ShaderUtils.setUniformMatrix(programId, ibmVar + indexString, matrixBuffer);
    for(int i = 0; i < children.length; i++) {
        children[i].uploadJoint(programId, ibmVar, jmVar, tempMatrix, matrixBuffer);
public void uploadJoint(int programId, String ibmVar, String jmVar, FloatBuffer matrixBuffer) {
    uploadJoint(programId, ibmVar, jmVar, new Matrix(), matrixBuffer);

The are a couple of caveats to this code. Firstly - there are a maximum of four joints that any vertex can be influenced by. My models are simple so this is fine for me, if you need more then you can move to arrays rather than vec4s.  Secondly - there is a fixed size to the joint matrix arrays. This could be fine, or it could be a waste of space. Variable arrays can be achieved by using textures to send data, or you could be clever and send the matrices of several small models in one go. I'm sure there are more caveats but it has been a while since I wrote this so I forget.

My apologies for the somewhat convoluted nature of this code - I have a framework I have to conform to - but I hope it should serve as a concept example.
18  Java Game APIs & Engines / OpenGL Development / Re: Applying transformations to vertices on: 2014-08-15 13:00:41
Well firstly, the absolute simplest and best way of doing this as you have described it is (as with most things) to use shaders. You pass a uniform array of joint matrices and attribute joint weights for each vertex. The shader is actually pretty simple.

But doing it your way, also possible. You can transform the vertices cpu side and put them in the cpu pre-transformed. I would counsel against making the matrix in OpenGL and retrieving it to do the transformations. If you are going to do things on the cpu, do it all on the cpu. Or rather better "cpu -> gpu" than "cpu -> gpu -> cpu -> gpu" because in these sort of situations, "->" ie transferring data to (and even more so) from OpenGL is actually the slowest part by quite a bit despite the gpu being able to do processes faster.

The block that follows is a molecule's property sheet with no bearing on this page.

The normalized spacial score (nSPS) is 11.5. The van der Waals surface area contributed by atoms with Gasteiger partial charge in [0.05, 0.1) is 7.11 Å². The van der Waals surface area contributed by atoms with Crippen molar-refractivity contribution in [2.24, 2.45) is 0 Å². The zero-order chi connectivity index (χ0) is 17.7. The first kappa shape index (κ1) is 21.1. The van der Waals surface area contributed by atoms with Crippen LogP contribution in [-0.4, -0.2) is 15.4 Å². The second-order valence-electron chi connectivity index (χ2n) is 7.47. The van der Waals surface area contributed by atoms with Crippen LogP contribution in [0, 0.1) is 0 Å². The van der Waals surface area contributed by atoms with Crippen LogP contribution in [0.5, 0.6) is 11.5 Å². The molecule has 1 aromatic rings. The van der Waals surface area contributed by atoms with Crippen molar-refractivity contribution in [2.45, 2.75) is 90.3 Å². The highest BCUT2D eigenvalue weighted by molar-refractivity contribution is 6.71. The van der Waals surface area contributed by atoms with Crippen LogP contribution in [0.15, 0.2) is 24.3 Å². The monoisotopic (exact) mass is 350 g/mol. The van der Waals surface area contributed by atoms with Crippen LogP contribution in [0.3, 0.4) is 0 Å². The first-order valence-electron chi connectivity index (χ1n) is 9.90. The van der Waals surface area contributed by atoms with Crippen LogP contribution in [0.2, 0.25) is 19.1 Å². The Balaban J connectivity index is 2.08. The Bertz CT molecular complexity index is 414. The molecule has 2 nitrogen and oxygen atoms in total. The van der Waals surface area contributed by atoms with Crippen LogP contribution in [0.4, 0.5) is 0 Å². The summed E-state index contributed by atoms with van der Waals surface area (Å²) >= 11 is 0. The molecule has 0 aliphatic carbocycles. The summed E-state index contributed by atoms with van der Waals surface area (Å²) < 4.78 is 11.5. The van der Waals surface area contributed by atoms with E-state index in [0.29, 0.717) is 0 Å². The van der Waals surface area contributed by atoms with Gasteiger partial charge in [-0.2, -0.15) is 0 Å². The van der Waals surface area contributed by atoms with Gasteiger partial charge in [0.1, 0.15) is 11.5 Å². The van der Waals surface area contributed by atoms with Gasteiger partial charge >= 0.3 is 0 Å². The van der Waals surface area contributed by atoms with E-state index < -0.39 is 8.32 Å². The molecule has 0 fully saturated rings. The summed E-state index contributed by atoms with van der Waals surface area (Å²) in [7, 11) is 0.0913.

Doing matrix calculation cpu side also allows the possibility of caching animation matrices which depending on animation and model size/detail can be the better option.

I don't recognize the library you are using but certainly LWJGL has it's own Vector and Matrix classes which are fully capable of doing these operations and I expect others such as LibGDX and JOGL are similar; so doing the calculations yourself isn't even that complex.
19  Java Game APIs & Engines / OpenGL Development / Re: interleaved VBO and textures (Solved) on: 2014-08-15 11:31:36
That's looking very pretty. It's nice to know that I am actually helping projects along.
20  Games Center / WIP games, tools & toy projects / Re: I like smell of polygons in the morning on: 2014-08-12 11:07:07
It's elegant. But I kind of feel there should be a step 6 of rendering a navigable, 3D view of the terrain you create, otherwise what is the point of working out all those oh so pretty polygons. Also some of them look a little odd; I think I see some edges crossing terrain borders and maybe a couple of t-junctions (I presume you are meaning to avoid them). Looking at it in 3D is the only way to be sure they are working well I think.
21  Game Development / Newbie & Debugging Questions / Re: Should I move to LWJGL on: 2014-08-04 14:51:18
It's easier to use if you want to do anything remotely fancy but look what the OP is creating.

Well the example is something the OP created. The reason for the post is because he wants to move beyond that. And really you can do anything 2D in Java2D but you have to move on at some point, why not when you aren't too ambitious to overreach yourself in OpenGL straight away. I really don't think more experience with Java2D helps with learning OpenGL.